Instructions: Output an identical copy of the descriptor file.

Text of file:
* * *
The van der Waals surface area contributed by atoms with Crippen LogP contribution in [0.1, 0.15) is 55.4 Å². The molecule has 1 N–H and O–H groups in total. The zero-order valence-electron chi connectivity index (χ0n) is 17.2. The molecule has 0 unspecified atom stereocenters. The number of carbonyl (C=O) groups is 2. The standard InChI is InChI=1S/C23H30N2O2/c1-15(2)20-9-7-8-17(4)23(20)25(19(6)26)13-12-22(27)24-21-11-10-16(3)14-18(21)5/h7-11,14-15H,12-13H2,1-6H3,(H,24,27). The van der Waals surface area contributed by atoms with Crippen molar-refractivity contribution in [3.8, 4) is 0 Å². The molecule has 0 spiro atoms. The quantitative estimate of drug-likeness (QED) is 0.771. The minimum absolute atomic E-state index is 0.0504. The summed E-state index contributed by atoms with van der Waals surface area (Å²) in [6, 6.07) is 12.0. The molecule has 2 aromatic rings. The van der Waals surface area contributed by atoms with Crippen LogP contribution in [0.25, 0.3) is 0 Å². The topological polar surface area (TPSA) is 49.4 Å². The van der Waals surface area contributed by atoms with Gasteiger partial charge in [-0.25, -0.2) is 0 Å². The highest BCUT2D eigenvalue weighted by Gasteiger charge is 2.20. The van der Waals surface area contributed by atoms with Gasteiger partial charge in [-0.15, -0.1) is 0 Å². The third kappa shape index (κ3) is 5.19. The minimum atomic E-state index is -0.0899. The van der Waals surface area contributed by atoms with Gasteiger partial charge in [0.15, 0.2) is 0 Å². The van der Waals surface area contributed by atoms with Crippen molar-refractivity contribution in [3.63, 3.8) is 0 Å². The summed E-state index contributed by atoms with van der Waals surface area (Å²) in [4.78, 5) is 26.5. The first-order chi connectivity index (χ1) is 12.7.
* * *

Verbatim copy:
The van der Waals surface area contributed by atoms with Crippen LogP contribution in [0.1, 0.15) is 55.4 Å². The molecule has 1 N–H and O–H groups in total. The zero-order valence-electron chi connectivity index (χ0n) is 17.2. The molecule has 0 unspecified atom stereocenters. The number of carbonyl (C=O) groups is 2. The standard InChI is InChI=1S/C23H30N2O2/c1-15(2)20-9-7-8-17(4)23(20)25(19(6)26)13-12-22(27)24-21-11-10-16(3)14-18(21)5/h7-11,14-15H,12-13H2,1-6H3,(H,24,27). The van der Waals surface area contributed by atoms with Crippen molar-refractivity contribution in [3.8, 4) is 0 Å². The molecule has 0 spiro atoms. The quantitative estimate of drug-likeness (QED) is 0.771. The minimum absolute atomic E-state index is 0.0504. The summed E-state index contributed by atoms with van der Waals surface area (Å²) in [6, 6.07) is 12.0. The molecule has 2 aromatic rings. The van der Waals surface area contributed by atoms with Crippen LogP contribution in [0.25, 0.3) is 0 Å². The topological polar surface area (TPSA) is 49.4 Å². The van der Waals surface area contributed by atoms with Gasteiger partial charge in [-0.25, -0.2) is 0 Å². The highest BCUT2D eigenvalue weighted by Gasteiger charge is 2.20. The van der Waals surface area contributed by atoms with Gasteiger partial charge in [-0.15, -0.1) is 0 Å². The third kappa shape index (κ3) is 5.19. The minimum atomic E-state index is -0.0899. The van der Waals surface area contributed by atoms with Gasteiger partial charge in [0.15, 0.2) is 0 Å². The van der Waals surface area contributed by atoms with Crippen molar-refractivity contribution in [3.63, 3.8) is 0 Å². The summed E-state index contributed by atoms with van der Waals surface area (Å²) in [4.78, 5) is 26.5. The first-order chi connectivity index (χ1) is 12.7.